Ethnographic Film as Cosmopolitan Product

While deaf filmmaking as a profession has grown exponentially in the previous two decades, deaf ethnographic filmmaking led by deaf researchers and rooted in anthropological fieldwork is new. Most existing ethnographic films involving deaf people are made by hearing filmmakers (often showing presumptions about deaf people and often relying on, or involving, hearing narrators and interpreters). In this presentation, we reflect on deaf ethnographic filmmaking as an inherently collaborative and polyphonic process. We will discuss two case studies. The first, “Ishaare: Gestures and Signs in Mumbai,” is an ethnographic film about deaf-hearing communication in an urban setting. The second, “#deaftravel: Deaf tourism in Bali,” was created within the MobileDeaf project on international deaf mobilities ( The researcher and the camera crew involved in both films are deaf signers from various countries, leading to a unique moment where the precepts of deaf ethnographic filmmaking are emerging in multilingual and transnational contexts. The encounters between deaf protagonists, researchers and filmmakers with diverse privileges and lack thereof resulted in approaches to ethnographic filmmaking that explore but also critically interrogate deaf cosmopolitanism.  

Prof. Dr. Annelies Kuster

Dr. Annelies Kusters is Associate Professor in Sign Language and Intercultural Research at Heriot-Watt University. She leads a research group undertaking the project ‘Deaf mobilities across international borders: visualising intersectionality and translanguaging (’ (2017-2023), funded by a European Research Council Starting Grant. Annelies’ current work focuses on the study of multilingualism, language ideologies, and international mobility. Annelies currently investigates International Sign and sign multilingualism in the context of professional mobility. She also is involved in three other reserach projects: on family language policy in multilingual signing and speaking families; on linguistically diverse signing in a sitcom; and on deaf people’s TV-watching habits in the UK. Kusters has degrees in philosophy, anthropology and Deaf Studies. Since 2004, Annelies has engaged in ethnographic research in South-America, Europe, Asia and Africa. For her film “Ishaare: gestures and signs in Mumbai” she received the Jean Rouch award in 2016.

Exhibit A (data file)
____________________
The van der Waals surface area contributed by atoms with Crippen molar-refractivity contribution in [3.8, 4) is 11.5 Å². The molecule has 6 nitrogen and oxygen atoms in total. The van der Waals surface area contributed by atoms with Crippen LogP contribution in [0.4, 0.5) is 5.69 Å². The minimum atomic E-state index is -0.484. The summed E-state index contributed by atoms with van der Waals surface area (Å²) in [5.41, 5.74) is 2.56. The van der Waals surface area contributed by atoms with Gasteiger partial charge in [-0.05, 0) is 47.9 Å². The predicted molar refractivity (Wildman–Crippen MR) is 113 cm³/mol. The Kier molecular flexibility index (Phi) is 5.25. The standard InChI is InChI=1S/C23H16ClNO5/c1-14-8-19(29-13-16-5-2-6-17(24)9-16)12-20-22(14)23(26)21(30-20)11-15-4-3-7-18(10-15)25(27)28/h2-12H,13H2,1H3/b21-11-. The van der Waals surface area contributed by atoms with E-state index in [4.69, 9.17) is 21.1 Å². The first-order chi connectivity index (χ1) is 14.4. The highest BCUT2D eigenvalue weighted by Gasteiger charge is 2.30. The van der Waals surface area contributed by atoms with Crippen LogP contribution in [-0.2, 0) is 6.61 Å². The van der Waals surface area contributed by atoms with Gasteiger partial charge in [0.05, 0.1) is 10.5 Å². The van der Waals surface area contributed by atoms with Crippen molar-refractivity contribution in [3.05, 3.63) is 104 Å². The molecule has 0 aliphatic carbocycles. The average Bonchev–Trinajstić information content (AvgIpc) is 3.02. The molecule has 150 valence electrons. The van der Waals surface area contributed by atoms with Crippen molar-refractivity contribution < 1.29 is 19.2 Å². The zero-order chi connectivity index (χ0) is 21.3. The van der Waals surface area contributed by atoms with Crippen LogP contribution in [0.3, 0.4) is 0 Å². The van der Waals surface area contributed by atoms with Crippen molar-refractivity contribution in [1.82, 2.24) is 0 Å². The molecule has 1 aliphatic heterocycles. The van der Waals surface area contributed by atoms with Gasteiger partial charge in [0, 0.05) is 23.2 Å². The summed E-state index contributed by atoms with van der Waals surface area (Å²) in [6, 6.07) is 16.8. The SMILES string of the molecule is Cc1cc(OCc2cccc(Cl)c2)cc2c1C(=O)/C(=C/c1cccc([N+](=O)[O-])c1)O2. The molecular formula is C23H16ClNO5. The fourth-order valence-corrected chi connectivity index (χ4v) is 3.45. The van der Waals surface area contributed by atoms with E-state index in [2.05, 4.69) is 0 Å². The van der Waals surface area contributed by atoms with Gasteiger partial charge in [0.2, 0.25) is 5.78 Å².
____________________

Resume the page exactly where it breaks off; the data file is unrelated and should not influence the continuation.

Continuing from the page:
Dr. Erin Moriarty

Dr. Erin Moriarty is Assistant Professor of Deaf Studies at Gallaudet University. She is also an honorary Research Fellow at Heriot-Watt University with the transnational, ERC-funded project, “Deaf mobilities across international borders: Visualising intersectionality and translanguaging,” led by Dr. Annelies Kusters, PI. Moriarty’s work is situated at the intersection of ethnography and applied linguistics. She studies multilingual, multimodal languaging practices, language ideologies, and deaf encounters using visual methods. She has conducted ethnographic research in Southeast Asia since 2009; her current research project focuses on deaf tourist mobilities in Indonesia. Moriarty has a PhD in Anthropology from American University in Washington, DC; MA in Communications from Johns Hopkins University in Baltimore, MD and BA in Anthropology and Art History from Smith College in Northampton, MA. In 2014, Moriarty Harrelson was one of six people in the first cohort of the Fulbright-National Geographic Digital Storytelling Fellowship and conducted fieldwork in Cambodia.

Go back